VIEWS: 0 PAGES: 30 POSTED ON: 11/4/2012
AP – 2nd Semester Today: Viruses & a bit of Review Tues: Test ch. 16,17,18 Wed – Feb 24th : Bacteria & Biotech Tues – Feb 28th : Test on Viruses, Bacteria & Biotech Stuff Rest of Semester: Evolution, Plants, Animals, AP Exam, Bioethics & Projects Viruses AP Biology Mr. Kaech Viruses Viruses are NOT cells. Infectious particles consisting of… nucleic acid a protein coat & in some cases, a membranous envelope. Viral Genomes The genome of viruses includes other options than double-stranded DNA. Viral genomes may consist of dsDNA, ssDNA, dsRNA, or ssRNA, depending on the specific type of virus. The viral genome is usually organized as a single linear or circular molecule of nucleic acid. The smallest viruses have only four genes, while the largest have several hundred. Viral Structure The capsid is a protein shell enclosing the viral genome. Capsids are made of a large number of protein subunits capsomeres. The capsid of the tobacco mosaic virus has over 1,000 copies of the same protein. Adenoviruses have 252 identical proteins arranged into a polyhedral capsid - as an icosahedron. Viral Structure Some viruses have viral envelopes, membranes cloaking their capsids. These envelopes are derived from the membrane of the host cell. They also have some viral proteins and glycoproteins. A little bit ‘bout viruses Viruses are obligate intracellular parasites. They can reproduce only within a host cell. An isolated virus is unable to reproduce - or do anything else, except infect an appropriate host. Viruses lack the enzymes for metabolism or ribosomes for protein synthesis. A little bit more ‘bout viruses Each type of virus can infect and parasitize only a limited range of host cells, called its host range. Viruses identify host cells by a “lock-and-key” fit between proteins on the outside of virus and specific receptor molecules on the host’s surface. Some viruses (like the rabies virus) have a broad enough host range to infect several species, while others infect only a single species. Most viruses of eukaryotes attack specific tissues. Human cold viruses infect only the cells lining the upper respiratory tract. The AIDS virus binds only to certain white blood cells. Viral infections A viral infection begins when the genome of the virus enters the host cell. Once inside, the viral genome takes over its host, reprogramming the cell to copy viral nucleic acid and manufacture proteins from the viral genome. The nucleic acid molecules and capsomeres then self-assemble into viral particles and exit the cell. Lytic vs. Lysogenic Cycle (in bacterial cells, which also relates to animal cells) In the lytic cycle, the phage reproductive cycle culminates in the death of the host. In the last stage, the bacterium lyses (breaks open) and releases the phages produced within the cell to infect others. Virulent phages reproduce only by a lytic cycle. Defense against viral infections (for bacteria) While phages have the potential to wipe out a bacterial colony in just hours, bacteria have defenses against phages. Natural selection favors bacterial mutants with receptors sites that are no longer recognized by a particular type of phage. Bacteria produce restriction nucleases that recognize and cut up foreign DNA Modifications to the bacteria’s own DNA prevent its destruction by restriction nucleases. But, natural selection favors resistant phage mutants. The Lysogenic cycle In the lysogenic cycle, the phage genome replicates without destroying the host cell. Temperate phages, like phage lambda, use both lytic and lysogenic cycles. Within the host, the virus’ circular DNA engages in either the lytic or lysogenic cycle. The Lysogenic cycle during the lysogenic cycle Nucleic Acid is incorporated into a specific site on the host cell’s chromosome. In this prophage stage, one of its genes codes for a protein that represses most other prophage genes. Every time the host divides, it also copies the viral DNA and passes the copies to daughter cells. Occasionally, the viral genome exits the bacterial chromosome and initiates a lytic cycle. This switch from lysogenic to lytic may be initiated by an environmental trigger. Viruses in animal cells Many variations on the basic scheme of viral infection and reproductions are represented among animal viruses. One key variable is the type of nucleic acid that serves as a virus’ genetic material. Another variable is the presence or absence of a membranous envelope. Viruses w/ outer envelope… Glycoproteins on the envelope bind to specific receptors on the host’s membrane. The envelope fuses with the host’s membrane, transporting the viral genome inside. The viral genome directs the host’s protein synthesis. After the capsid and viral genome self- assemble, they bud from the host cell covered with an envelope derived from the host’s plasma membrane, including viral glycoproteins. • These enveloped viruses do not necessarily kill the host cell. Other viruses Some viruses have envelopes that are not derived from plasma membrane. The envelope of the herpesvirus is derived from the nuclear envelope of the host. These double-stranded DNA viruses reproduce within the cell nucleus using viral and cellular enzymes to replicate and transcribe their DNA. Herpesvirus DNA may become integrated into the cell’s genome as a provirus. The provirus remains latent within the nucleus until triggered by physical or emotional stress to leave the genome and initiate active viral production. RNA viruses The viruses that use RNA as the genetic material are quite diverse, especially those that infect animals. In some with single-stranded RNA (class IV), the genome acts as mRNA and is translated directly. In others (class V), the RNA genome serves as a template for mRNA and for a complementary RNA. This complementary strand is the template for the synthesis of additional copies of genome RNA. All viruses that require RNA RNA synthesis to make mRNA use a viral enzyme that is packaged with the genome inside the capsid. RNA Viruses Mutation of existing viruses is a major source of new viral diseases. RNA viruses tend to have high mutation rates because replication of their nucleic acid lacks proofreading. Some mutations create new viral strains with sufficient genetic differences from earlier strains that they can infect individuals who had acquired immunity to these earlier strains. This is the case in flu epidemics. Retroviruses Retroviruses (class VI) have the most complicated life cycles. These carry an enzyme, reverse transcriptase, which transcribes DNA from an RNA template. The newly made DNA is inserted as a provirus into a chromosome in the animal cell. The host’s RNA polymerase transcribes the viral DNA into more RNA molecules. These can function both as mRNA for the synthesis of viral proteins and as genomes for new virus particles released from the cell. One particularly famous retrovirus Human immunodeficiency virus (HIV), the virus that causes AIDS (acquired immunodeficiency syndrome) is a retrovirus. The viral particle includes an envelope with glyco- proteins for binding to specific types of red blood cells, a capsid containing two identical RNA strands as its genome and two copies of reverse transcriptase. The reproductive cycle of HIV illustrates the pattern of infection and replication in a retrovirus. After HIV enters the host cell, reverse transcriptase synthesizes double stranded DNA from the viral RNA. Transcription produces more copies of the viral RNA that are translated into viral proteins, which self-assemble into a virus particle and leave the host. Why viruses make us sick… The link between viral infection and the symptoms it produces is often obscure. Some viruses damage or kill cells by triggering the release of hydrolytic enzymes from lysosomes. Some viruses cause the infected cell to produce toxins that lead to disease symptoms. Other have molecular components, such as envelope proteins, that are toxic. In some cases, viral damage is easily repaired (respiratory epithelium after a cold), but in others, infection causes permanent damage (nerve cells after polio). Or simply… Many of the temporary symptoms associated with a viral infection results from the body’s own efforts at defending itself against infection. The immune system is a complex and critical part of the body’s natural defense mechanism against viral and other infections. Modern medicine has developed vaccines, harmless variants or derivatives of pathogenic microbes, that stimulate the immune system to mount defenses against the actual pathogen. Viroids Viroids, smaller and simpler than even viruses, consist of tiny molecules of naked circular RNA that infect plants. These RNA molecules can disrupt plant metabolism and stunt plant growth, perhaps by causing errors in the regulatory systems that control plant growth. Prions Prions are infectious proteins that spread a disease. They appear to cause several degenerative brain diseases including scrapie in sheep, “mad cow disease”, and Creutzfeldt-Jacob disease in humans. According to the leading hypothesis, a prion is a misfolded form of a normal brain protein. It can then convert a normal protein into the prion version, creating a chain reaction that increases their numbers. Done with viruses… ….remember this in 2 weeks DNA & Gene Regulation… Anything you need to review???? Sorry I’m not at all prepared……. :( Please don’t be like me tomorrow!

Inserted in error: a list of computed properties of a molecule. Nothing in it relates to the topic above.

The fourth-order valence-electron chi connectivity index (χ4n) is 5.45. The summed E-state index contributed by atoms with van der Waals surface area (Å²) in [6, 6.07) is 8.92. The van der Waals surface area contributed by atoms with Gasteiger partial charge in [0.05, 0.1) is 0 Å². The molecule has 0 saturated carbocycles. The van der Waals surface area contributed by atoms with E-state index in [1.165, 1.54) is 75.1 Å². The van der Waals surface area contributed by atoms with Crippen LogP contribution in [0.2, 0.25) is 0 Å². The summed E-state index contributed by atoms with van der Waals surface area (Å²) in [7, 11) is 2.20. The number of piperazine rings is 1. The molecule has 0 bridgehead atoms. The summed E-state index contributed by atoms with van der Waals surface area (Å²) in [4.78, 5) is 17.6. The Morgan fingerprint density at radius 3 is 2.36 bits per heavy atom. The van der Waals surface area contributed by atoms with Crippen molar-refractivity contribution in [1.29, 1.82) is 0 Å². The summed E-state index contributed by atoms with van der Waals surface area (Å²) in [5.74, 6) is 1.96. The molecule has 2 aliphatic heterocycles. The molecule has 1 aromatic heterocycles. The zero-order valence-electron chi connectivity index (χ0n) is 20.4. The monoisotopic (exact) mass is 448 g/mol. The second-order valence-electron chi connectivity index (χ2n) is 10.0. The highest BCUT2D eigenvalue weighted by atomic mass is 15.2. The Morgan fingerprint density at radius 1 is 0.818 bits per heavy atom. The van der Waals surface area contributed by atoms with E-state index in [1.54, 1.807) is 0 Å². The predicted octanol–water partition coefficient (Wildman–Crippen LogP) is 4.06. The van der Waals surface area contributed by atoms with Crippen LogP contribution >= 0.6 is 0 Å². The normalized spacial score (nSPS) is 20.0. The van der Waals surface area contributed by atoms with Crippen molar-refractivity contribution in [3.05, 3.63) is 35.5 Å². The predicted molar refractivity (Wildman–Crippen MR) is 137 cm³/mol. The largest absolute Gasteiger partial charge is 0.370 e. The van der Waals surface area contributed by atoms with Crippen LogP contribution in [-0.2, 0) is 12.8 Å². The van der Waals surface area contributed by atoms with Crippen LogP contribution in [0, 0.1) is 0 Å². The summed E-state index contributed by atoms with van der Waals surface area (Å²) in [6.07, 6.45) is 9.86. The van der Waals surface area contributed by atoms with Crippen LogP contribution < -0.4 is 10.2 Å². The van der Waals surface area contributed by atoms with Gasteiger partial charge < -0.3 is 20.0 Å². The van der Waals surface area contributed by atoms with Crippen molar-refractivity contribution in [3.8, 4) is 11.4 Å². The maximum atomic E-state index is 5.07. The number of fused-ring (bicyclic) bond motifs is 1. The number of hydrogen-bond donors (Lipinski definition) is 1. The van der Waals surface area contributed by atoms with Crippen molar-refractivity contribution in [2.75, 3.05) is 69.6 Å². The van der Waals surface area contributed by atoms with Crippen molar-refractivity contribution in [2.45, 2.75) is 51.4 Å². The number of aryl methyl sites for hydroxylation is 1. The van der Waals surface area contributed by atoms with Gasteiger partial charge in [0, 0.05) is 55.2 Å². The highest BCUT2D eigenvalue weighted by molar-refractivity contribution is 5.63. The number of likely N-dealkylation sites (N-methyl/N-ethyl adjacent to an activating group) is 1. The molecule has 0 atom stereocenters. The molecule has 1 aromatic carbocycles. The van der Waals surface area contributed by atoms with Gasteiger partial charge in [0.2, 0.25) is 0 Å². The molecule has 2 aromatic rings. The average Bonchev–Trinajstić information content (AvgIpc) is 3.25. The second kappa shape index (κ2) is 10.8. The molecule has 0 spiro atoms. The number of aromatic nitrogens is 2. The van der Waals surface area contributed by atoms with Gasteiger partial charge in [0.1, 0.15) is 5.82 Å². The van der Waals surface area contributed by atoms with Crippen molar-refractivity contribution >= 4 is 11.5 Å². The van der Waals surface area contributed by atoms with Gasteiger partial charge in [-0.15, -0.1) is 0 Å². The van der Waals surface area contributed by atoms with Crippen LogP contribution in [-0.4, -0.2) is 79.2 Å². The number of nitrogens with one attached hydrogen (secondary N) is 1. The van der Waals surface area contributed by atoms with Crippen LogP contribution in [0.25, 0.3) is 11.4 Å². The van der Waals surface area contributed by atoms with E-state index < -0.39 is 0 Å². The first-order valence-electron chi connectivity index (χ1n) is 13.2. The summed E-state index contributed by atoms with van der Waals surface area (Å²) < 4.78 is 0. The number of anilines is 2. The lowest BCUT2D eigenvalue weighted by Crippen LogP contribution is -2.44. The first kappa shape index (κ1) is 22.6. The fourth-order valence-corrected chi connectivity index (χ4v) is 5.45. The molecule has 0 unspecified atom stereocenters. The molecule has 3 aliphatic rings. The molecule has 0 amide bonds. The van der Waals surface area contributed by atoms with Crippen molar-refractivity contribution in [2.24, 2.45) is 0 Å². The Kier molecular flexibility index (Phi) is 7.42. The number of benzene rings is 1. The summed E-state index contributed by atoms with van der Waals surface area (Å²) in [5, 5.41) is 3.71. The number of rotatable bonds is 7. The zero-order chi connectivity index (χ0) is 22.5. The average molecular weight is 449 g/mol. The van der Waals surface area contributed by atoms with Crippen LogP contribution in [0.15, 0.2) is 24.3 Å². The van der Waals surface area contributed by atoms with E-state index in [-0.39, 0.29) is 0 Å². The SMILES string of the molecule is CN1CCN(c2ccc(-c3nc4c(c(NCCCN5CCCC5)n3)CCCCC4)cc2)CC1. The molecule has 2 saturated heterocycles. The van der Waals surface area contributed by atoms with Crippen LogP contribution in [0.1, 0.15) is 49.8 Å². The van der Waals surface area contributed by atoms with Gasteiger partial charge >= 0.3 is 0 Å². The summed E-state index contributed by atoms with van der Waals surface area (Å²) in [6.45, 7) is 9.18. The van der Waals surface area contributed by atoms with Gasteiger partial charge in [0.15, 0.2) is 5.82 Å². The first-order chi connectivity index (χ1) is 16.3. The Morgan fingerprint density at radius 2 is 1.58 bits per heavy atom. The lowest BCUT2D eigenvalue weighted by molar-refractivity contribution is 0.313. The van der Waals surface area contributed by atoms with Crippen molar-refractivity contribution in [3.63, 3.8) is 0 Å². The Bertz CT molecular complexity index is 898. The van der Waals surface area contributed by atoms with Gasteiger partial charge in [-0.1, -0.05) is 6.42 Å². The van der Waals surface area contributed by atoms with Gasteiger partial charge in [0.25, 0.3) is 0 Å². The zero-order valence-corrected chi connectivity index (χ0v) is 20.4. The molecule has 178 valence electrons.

Pages to are hidden for
"Viruses and Bacteria"Please download to view full document